In September, Nancy Chick kicked off the Scholarship of Teaching and Learning (SoTL) Series with the session “Getting Started,” introducing participants (graduate students, postdocs, academic and university staff from across seven faculties) to key thinkers and ideas in the field. Beginning with Gary Poole’s (2013) prompt for prospective SoTL practitioners to ask, What is research?, Nancy emphasized that research design in SoTL is as multi-disciplinary as its practitioners’ disciplinary backgrounds. Therefore, there is no definitive way to start. Such multiple points of entry are embodied in the Taylor Institute’s SoTL Strategic Plan. For additional commentary and videos featuring many of the authors cited (and many more!), I invite you to browse the SoTL Guide.
Door #1: Identify a Problem Think about a teaching or learning context you are involved with. What captures your interest? What confuses you? Here, Nancy drew on Randy Bass (1999) to introduce the concept of a problem in SoTL, citing Bass’s essay “The Scholarship of Teaching and Learning: What’s the problem?”
In scholarship and research, having a ‘problem’ is at the heart of the investigative process; it is the compound of the generative questions around which all creative and productive activity revolves. But in one’s teaching, a ‘problem’ is something you don’t want to have, and if you have one, you probably want to fix it. Asking a colleague about a problem in his or her research is an invitation; asking about a problem in her or his teaching would probably feel like an accusation. Changing the status of the problem in teaching from terminal remediation to ongoing investigation is precisely what the movement for the scholarship of teaching and learning is all about (Bass, 1999).
Door #2: Ask a Question Consider the nature of a research question in your discipline. Next, consider what this kind of question may look like with a focus on student learning. Bill Cerbin (2013) offers the following prompt to guide your considerations:
…start with questions about how students develop knowledge and skills from a particular instructional strategy, where and why students have difficulty, and why they don’t achieve as well as expected. The goal is to better understand learning itself, not just in terms of general principles, but how students learn and develop specific concepts, skills, habits of mind, and sensibilities relevant to one’s discipline. Understanding how students learn what we teach is an important ingredient or precursor for instructional design and decisions about how to better support learning (2013:2).
Door #3: Critically Reflect For Stephen Brookfield, to critically reflect is to see beyond the common-sense explanation of what’s happening and to seek different viewpoints, particularly those of our students. In his canonical Becoming a Critically Reflective Teacher (1999), Brookfield outlines four lenses for critical reflection: our personal experiences, our students’ eyes, our colleagues’ experiences within a disciplinary context, and scholarly literature (1999: 29-30). For such reflection, Nancy recommended seeking data that makes student learning visible. Here, Thomas A. Angelo and K. Patricia Cross’ Classroom Assessment Techniques: A Handbook for College Teachers (2nd edition) is a detailed resource for techniques to try.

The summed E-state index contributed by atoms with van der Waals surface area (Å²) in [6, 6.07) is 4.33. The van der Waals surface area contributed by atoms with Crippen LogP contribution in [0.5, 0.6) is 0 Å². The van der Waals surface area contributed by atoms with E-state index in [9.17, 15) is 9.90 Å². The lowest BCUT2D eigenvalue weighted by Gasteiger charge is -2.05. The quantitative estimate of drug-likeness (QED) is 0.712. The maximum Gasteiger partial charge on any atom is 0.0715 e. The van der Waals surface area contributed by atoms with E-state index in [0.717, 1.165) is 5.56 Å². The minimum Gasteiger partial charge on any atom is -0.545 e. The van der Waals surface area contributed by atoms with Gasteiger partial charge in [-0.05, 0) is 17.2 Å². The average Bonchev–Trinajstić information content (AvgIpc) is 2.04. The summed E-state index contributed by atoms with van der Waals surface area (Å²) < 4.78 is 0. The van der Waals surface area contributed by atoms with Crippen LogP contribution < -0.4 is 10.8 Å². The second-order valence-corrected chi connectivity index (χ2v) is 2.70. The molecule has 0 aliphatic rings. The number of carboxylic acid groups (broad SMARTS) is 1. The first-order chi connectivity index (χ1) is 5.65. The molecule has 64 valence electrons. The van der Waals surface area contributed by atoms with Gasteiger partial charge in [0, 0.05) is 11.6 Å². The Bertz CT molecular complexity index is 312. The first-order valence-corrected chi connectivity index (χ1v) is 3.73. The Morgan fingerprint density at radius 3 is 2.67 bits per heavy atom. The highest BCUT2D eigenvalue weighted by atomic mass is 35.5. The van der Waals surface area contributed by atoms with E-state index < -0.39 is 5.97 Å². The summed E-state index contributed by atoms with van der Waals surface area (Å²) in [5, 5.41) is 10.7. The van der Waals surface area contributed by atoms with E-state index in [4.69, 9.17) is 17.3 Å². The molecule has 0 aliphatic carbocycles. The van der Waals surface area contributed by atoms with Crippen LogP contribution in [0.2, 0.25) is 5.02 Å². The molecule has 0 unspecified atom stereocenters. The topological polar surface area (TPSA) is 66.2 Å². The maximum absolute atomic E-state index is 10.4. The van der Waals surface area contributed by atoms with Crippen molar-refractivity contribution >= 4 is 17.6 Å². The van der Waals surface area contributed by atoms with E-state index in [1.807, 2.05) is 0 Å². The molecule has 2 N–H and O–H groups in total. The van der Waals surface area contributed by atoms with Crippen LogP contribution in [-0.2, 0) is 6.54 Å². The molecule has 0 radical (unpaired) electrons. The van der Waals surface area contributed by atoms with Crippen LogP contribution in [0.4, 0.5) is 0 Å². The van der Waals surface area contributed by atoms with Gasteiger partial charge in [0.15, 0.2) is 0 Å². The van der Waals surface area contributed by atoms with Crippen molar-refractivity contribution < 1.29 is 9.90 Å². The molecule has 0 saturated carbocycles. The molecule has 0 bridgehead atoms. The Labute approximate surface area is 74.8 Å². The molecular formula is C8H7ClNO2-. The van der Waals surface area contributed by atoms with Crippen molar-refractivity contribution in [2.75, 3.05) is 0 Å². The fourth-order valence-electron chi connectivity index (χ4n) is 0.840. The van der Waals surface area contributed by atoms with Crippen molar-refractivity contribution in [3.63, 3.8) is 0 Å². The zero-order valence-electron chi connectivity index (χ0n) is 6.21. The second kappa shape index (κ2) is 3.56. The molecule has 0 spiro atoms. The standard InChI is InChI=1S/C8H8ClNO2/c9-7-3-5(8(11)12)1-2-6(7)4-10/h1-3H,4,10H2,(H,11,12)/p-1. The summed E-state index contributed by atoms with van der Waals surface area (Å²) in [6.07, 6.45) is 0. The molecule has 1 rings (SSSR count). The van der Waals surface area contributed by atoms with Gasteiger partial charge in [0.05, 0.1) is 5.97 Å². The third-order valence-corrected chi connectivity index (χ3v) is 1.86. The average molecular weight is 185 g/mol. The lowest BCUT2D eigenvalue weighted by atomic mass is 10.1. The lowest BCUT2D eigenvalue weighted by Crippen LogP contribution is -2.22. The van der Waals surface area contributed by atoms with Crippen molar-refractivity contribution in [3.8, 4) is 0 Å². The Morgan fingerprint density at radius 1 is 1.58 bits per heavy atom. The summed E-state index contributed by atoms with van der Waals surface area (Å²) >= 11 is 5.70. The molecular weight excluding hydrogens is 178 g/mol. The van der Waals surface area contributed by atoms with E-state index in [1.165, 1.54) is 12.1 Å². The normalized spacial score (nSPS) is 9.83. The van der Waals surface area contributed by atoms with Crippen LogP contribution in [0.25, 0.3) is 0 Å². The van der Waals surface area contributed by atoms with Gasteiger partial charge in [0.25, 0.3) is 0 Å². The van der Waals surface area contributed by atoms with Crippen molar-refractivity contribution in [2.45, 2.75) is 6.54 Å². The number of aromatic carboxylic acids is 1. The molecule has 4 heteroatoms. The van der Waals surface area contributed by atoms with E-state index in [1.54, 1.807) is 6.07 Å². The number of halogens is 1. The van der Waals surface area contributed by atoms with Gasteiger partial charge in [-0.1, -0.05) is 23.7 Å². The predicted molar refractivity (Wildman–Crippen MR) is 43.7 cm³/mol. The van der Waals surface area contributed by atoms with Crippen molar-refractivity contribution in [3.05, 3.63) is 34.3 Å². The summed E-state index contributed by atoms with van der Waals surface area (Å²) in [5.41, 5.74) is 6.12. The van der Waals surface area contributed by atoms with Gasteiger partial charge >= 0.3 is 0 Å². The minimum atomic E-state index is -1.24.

Door #4: Be Curious In Nancy’s upcoming collection of essays, Doing SoTL: Thin Slices of the Scholarship of Teaching and Learning in Action (2018), Poole captures a potential source of curiosity as follows:
Sources of our beliefs (e.g., intuition, anecdote, and observation) can become sources of our curiosity that, in turn, become the origins of SoTL projects… In teaching and learning, we must systematically examine that which we take to be obvious, because it so often turns out to be anything but.
Door #5: Dig into Data Many SoTL projects start from observations within a classroom, such as problematic exam questions, patterns in student preparation and participation, student-instructor and student-student interactions, etc. In addition, SoTL problems and questions can arise from diverse sources beyond individual classrooms, such as National Survey of Student Engagement (NSSE), student evaluations, and curriculum review.
Door #6: Explore Institutional Initiatives As with much research across disciplines, context plays an important role in SoTL work. Look into campus initiatives for potential learning-focused problems, questions, reflections, curiosities, and data unique to the University of Calgary; e.g., Campus Mental Health Strategy, Institutional Sustainability Strategy, Indigenous Strategy, etc.
References Ambrose, T.A. & Cross, P.K. (1993). Classroom Assessment Techniques: A Handbook for College Teachers (2nd edition). San Francisco: Jossey-Bass.
Barr, R. & Tagg, J. (1995). From teaching to learning: A new paradigm for undergraduate education. Change, 27(6). 12-25.
Bass, R. (1999). The scholarship of teaching and learning: What’s the problem? Inventio, 1(1).
Brookefield, S.D. (1995). Becoming a Critically Reflective Teacher. San Francisco, CA: Jossey-Bass.
Cerbin, B. (2013). Emphasizing learning in the scholarship of teaching and learning. International Journal for the Scholarship of Teaching and Learning, 7(1): 1-6.
Hutchings, P. (2000). Introduction. Opening Lines: Approaches to the Scholarship of Teaching and Learning (1-10). San Francisco: Jossey-Bass.
Poole, G. (2013). Square one: What is research? in Kathleen McKinney and Mary Taylor Huber (Eds.), The Scholarship of Teaching and Learning In and Across the Disciplines (135-151). Bloomington, IN: Indiana University Press.
Poole, G. (2018). Using intuition, anecdote, and observation as rich sources of SoTL projects. In N. Chick, Doing SoTL: Thin Slices of SoTL in Action. Sterling, VA: Stylus.